Digital Realty: Despite Fear Mongers, Dividend, Price Will Rise

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There is a lot of fear mongering surrounding data center REIT Digital Realty (DLR). However, we believe its 3.4% dividend is safe and it will grow, and its price will increase too. This article reviews four fears circling Digital Realty, and then highlights three reasons why we currently like it.

Overview:

Digital Realty is a real estate investment trust engaged in the business of owning, acquiring, developing and operating data centers. Data centers are basically offsite server warehouses where companies store data, often accessible via “the cloud.” As shown in the following table, DLR recently owned 182 data centers across the US and internationally.

DLR owns data centers across a variety of industries ranging from financial services, cloud and information technology services, to manufacturing, energy, healthcare and consumer products.

Digital Realty has delivered strong total returns (price appreciation, plus dividends) over the last 10 years, but has been underperforming over the last year, as shown in the following charts.

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Four Fears Plaguing Digital Realty:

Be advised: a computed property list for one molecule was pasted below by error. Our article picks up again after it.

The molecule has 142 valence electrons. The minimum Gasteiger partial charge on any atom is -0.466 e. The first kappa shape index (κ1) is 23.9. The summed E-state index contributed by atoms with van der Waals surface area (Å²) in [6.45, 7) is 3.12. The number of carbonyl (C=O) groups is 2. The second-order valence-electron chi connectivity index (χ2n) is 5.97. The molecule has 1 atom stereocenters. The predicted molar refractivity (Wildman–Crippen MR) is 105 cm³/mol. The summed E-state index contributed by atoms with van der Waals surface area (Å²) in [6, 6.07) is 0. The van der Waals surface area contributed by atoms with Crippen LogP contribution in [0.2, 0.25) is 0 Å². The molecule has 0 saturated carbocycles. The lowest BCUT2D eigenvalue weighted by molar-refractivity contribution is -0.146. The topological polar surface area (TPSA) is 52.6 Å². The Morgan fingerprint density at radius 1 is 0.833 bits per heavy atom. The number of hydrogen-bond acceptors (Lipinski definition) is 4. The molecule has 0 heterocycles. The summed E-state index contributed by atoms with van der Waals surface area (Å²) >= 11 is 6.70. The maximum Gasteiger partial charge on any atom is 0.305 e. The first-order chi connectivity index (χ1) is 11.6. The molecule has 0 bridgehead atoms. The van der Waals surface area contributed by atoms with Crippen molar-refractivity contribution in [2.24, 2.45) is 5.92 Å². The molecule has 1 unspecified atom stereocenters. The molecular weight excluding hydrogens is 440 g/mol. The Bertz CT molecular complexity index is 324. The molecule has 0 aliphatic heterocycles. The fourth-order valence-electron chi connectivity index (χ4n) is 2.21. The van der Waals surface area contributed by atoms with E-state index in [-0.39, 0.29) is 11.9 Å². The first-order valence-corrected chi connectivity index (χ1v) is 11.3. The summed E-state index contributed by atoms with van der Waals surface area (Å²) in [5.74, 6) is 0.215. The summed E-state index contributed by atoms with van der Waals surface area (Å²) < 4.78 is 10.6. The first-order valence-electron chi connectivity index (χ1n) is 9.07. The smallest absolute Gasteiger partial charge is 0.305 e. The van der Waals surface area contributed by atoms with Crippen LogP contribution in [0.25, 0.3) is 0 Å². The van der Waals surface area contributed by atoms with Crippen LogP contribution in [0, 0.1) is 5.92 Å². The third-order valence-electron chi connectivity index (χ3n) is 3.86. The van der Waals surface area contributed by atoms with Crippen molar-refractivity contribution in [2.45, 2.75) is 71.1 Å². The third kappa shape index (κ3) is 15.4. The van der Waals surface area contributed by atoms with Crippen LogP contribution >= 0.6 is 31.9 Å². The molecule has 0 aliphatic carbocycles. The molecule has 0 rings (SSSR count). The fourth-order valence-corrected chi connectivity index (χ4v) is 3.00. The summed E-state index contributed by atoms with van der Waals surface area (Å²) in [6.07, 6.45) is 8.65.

1. Rising interest rates are one of the market fears currently plaguing Digital Realty and contributing to its recent underperformance. As a REIT, Digital Realty relies on borrowing to fund growth, and as interest rates are expected to keep rising that makes borrowing more expensive. According to DLR’s annual report:

“We have substantial debt and face risks associated with the use of debt to fund our business activities, including refinancing and interest rate risks.”

However, this risk is offset to some extent by the company’s hedging program, and by the fact that if interest rates keep rising that means the economy is strong which will have a positive impact on DLR’s business. Regarding hedging, here's what DLR had to say in its annual report:

“Approximately 90% of our total indebtedness as of December 31, 2016, was subject to fixed interest rates or variable rates subject to interest rate swaps.”

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Disclosure: None.

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